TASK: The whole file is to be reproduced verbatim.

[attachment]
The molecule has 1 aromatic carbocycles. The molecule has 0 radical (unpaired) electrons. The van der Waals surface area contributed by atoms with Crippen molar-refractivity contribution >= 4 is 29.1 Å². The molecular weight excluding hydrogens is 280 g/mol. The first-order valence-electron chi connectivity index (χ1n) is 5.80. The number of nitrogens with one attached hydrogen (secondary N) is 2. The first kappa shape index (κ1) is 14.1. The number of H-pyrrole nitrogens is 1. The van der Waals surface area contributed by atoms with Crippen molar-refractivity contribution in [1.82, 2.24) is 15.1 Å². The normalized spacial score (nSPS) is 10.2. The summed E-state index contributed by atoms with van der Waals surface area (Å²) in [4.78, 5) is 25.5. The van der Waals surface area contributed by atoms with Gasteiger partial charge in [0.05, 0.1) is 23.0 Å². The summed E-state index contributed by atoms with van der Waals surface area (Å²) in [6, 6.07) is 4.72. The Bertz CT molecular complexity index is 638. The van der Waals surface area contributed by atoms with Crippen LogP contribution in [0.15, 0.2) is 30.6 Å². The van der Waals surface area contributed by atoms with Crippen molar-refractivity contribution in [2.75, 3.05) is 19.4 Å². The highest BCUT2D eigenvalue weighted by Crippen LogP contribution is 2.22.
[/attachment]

The molecule has 1 aromatic carbocycles. The molecule has 0 radical (unpaired) electrons. The van der Waals surface area contributed by atoms with Crippen molar-refractivity contribution >= 4 is 29.1 Å². The molecular weight excluding hydrogens is 280 g/mol. The first-order valence-electron chi connectivity index (χ1n) is 5.80. The number of nitrogens with one attached hydrogen (secondary N) is 2. The first kappa shape index (κ1) is 14.1. The number of H-pyrrole nitrogens is 1. The van der Waals surface area contributed by atoms with Crippen molar-refractivity contribution in [1.82, 2.24) is 15.1 Å². The normalized spacial score (nSPS) is 10.2. The summed E-state index contributed by atoms with van der Waals surface area (Å²) in [4.78, 5) is 25.5. The van der Waals surface area contributed by atoms with Gasteiger partial charge in [0.05, 0.1) is 23.0 Å². The summed E-state index contributed by atoms with van der Waals surface area (Å²) in [6, 6.07) is 4.72. The Bertz CT molecular complexity index is 638. The van der Waals surface area contributed by atoms with Crippen LogP contribution in [0.15, 0.2) is 30.6 Å². The van der Waals surface area contributed by atoms with Crippen molar-refractivity contribution in [2.75, 3.05) is 19.4 Å². The highest BCUT2D eigenvalue weighted by Crippen LogP contribution is 2.22.